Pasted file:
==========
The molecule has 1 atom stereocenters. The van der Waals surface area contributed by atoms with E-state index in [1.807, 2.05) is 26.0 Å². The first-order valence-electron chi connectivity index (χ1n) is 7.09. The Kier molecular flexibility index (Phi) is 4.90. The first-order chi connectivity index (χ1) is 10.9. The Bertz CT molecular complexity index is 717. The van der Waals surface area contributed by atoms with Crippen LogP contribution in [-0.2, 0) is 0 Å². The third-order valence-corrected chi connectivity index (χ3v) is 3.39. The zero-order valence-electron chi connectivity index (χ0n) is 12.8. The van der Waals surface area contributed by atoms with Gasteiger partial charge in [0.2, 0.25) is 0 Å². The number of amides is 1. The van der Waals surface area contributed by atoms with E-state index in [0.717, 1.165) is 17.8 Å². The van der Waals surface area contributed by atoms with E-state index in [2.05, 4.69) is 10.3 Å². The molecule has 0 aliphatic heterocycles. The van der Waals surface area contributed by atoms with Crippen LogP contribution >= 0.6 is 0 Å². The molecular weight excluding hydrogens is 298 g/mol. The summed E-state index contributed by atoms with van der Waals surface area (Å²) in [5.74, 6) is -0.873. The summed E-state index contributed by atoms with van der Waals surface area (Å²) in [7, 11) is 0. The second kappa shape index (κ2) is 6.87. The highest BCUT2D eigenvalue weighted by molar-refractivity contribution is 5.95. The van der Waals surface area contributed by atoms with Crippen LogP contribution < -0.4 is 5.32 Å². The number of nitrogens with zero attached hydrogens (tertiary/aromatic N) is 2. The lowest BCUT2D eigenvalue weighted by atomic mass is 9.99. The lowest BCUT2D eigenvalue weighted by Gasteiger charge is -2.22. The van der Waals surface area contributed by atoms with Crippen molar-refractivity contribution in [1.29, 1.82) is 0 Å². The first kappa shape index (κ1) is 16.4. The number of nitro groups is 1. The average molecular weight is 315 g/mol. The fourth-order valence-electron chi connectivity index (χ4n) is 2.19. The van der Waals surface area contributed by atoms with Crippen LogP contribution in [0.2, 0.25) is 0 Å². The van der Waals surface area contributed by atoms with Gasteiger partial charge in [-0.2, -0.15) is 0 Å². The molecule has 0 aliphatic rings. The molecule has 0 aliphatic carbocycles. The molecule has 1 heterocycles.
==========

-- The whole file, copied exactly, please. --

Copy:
The molecule has 1 atom stereocenters. The van der Waals surface area contributed by atoms with E-state index in [1.807, 2.05) is 26.0 Å². The first-order valence-electron chi connectivity index (χ1n) is 7.09. The Kier molecular flexibility index (Phi) is 4.90. The first-order chi connectivity index (χ1) is 10.9. The Bertz CT molecular complexity index is 717. The van der Waals surface area contributed by atoms with Crippen LogP contribution in [-0.2, 0) is 0 Å². The third-order valence-corrected chi connectivity index (χ3v) is 3.39. The zero-order valence-electron chi connectivity index (χ0n) is 12.8. The van der Waals surface area contributed by atoms with Gasteiger partial charge in [0.2, 0.25) is 0 Å². The number of amides is 1. The van der Waals surface area contributed by atoms with E-state index in [0.717, 1.165) is 17.8 Å². The van der Waals surface area contributed by atoms with E-state index in [2.05, 4.69) is 10.3 Å². The molecule has 0 aliphatic heterocycles. The van der Waals surface area contributed by atoms with Crippen LogP contribution >= 0.6 is 0 Å². The molecular weight excluding hydrogens is 298 g/mol. The summed E-state index contributed by atoms with van der Waals surface area (Å²) in [5.74, 6) is -0.873. The summed E-state index contributed by atoms with van der Waals surface area (Å²) in [7, 11) is 0. The second kappa shape index (κ2) is 6.87. The highest BCUT2D eigenvalue weighted by molar-refractivity contribution is 5.95. The van der Waals surface area contributed by atoms with Crippen LogP contribution < -0.4 is 5.32 Å². The number of nitrogens with zero attached hydrogens (tertiary/aromatic N) is 2. The lowest BCUT2D eigenvalue weighted by atomic mass is 9.99. The lowest BCUT2D eigenvalue weighted by Gasteiger charge is -2.22. The van der Waals surface area contributed by atoms with Crippen molar-refractivity contribution in [1.29, 1.82) is 0 Å². The first kappa shape index (κ1) is 16.4. The number of nitro groups is 1. The average molecular weight is 315 g/mol. The fourth-order valence-electron chi connectivity index (χ4n) is 2.19. The van der Waals surface area contributed by atoms with Crippen LogP contribution in [0.2, 0.25) is 0 Å². The van der Waals surface area contributed by atoms with Gasteiger partial charge in [-0.2, -0.15) is 0 Å². The molecule has 0 aliphatic rings. The molecule has 0 aliphatic carbocycles. The molecule has 1 heterocycles.